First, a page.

I-TUNES IN SHUFFLE MODE: As if it wasn't good enough to be able to install an Apple program on my work PC, they include features such as easily customizable playlists, tracking the number of times a song has played over time, a huge graphic equalizer, and a direct link to their music store where every song is $0.99 - perfect when you can't get "Hey Ya" out of your head. Even better, the store opens within the program rather than in a new window, thereby reducing desktop clutter. Once you've got a few days worth of music loaded into it, the shuffle function assures that you'll never know what's coming next leading to lots of pleasant moments throughout the day. Like just now when the Beatles' "Here Comes the Sun" segued right into "That Ole Sun" by the Sunshine Fix. Shortest day of the year? So what? B+ -- Jamie Paquette
HECKLING THE STILLS: The Stills were here in St. Louis the other week at the Rocket Bar, and like any critically adored early 80's sounding guitar-driven new-waveish band from Canada, they're not so fond of heckling that name checks Brian Adams. After about the 11th time I yelled "Summer of 69!" the band mumbled something and walked off the stage before returning for their encore. When they came back they said they didn't know Summer of 69, but if this drunk guy near the stage wants to come up and play it, they'd back him. Being that drunk guy, I climbed on stage and called the bands' bluff. Lead guitar guy handed me his lead guitar and lead pick and I got about halfway through the song playing and screaming my head off before they kicked in behind me and gave this garage band flunky quite a thrill for a Tuesday night. -- Brendan Corcoran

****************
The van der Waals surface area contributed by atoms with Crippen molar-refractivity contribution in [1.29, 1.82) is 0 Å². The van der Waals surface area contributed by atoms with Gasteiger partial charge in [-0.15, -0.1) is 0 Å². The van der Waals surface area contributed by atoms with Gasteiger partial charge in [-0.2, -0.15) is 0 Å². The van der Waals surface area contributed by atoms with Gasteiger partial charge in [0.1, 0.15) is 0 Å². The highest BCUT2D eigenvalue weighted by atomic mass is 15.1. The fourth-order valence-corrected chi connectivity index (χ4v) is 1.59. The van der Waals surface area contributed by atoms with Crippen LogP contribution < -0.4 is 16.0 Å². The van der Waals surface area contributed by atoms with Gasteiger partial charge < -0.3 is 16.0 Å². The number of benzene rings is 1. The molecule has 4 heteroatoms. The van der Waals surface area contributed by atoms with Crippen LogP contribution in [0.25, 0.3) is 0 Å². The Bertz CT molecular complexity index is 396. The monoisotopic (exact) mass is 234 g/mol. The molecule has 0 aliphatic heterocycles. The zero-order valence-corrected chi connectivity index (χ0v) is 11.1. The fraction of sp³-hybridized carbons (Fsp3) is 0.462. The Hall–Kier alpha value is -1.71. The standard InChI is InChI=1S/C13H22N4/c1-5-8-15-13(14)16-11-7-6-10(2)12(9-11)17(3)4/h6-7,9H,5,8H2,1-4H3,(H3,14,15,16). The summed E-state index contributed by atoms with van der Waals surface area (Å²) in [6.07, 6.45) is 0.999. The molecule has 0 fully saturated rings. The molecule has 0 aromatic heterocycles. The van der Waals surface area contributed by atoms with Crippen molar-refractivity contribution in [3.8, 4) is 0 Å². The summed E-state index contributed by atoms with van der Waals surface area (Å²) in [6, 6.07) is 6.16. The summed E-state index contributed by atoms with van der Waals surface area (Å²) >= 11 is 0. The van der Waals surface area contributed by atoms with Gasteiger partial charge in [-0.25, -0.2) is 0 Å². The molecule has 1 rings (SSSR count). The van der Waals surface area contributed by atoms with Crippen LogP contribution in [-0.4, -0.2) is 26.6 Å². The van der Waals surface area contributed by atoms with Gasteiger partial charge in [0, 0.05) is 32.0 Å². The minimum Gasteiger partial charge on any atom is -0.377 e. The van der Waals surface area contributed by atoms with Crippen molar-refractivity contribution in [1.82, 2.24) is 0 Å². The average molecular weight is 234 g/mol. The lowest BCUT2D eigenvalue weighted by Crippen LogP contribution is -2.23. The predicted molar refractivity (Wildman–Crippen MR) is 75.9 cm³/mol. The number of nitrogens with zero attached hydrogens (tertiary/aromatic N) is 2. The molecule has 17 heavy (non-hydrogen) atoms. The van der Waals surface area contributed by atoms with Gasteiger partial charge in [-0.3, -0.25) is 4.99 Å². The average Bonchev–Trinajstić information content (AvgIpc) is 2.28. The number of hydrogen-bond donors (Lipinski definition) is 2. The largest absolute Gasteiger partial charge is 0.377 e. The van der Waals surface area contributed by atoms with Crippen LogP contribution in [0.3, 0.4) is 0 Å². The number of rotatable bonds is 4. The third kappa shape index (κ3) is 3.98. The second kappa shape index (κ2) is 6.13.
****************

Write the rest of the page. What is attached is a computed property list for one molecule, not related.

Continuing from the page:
SHOWING SEVEN TRAILERS: I'm sorry, but
the novelty has worn off. The myriad movies getting released aren't worth
two-minute previews, and when one goes to see Return of the King, you're
just not in any sort of mood for trailers. Especially when we're talking
about "Win a Date with Tad Hamilton" or whatever the hell, and
adaptations of third-rate comic books like "The Punisher," starring
third-rate actors like Thomas Jane. We've been conditioned to think that
anything less than three previews is a gyp, and maybe it is, but seven
just tries a person's patience
especially when the endless commercials
prior to those previews are considered. D+ -- Dave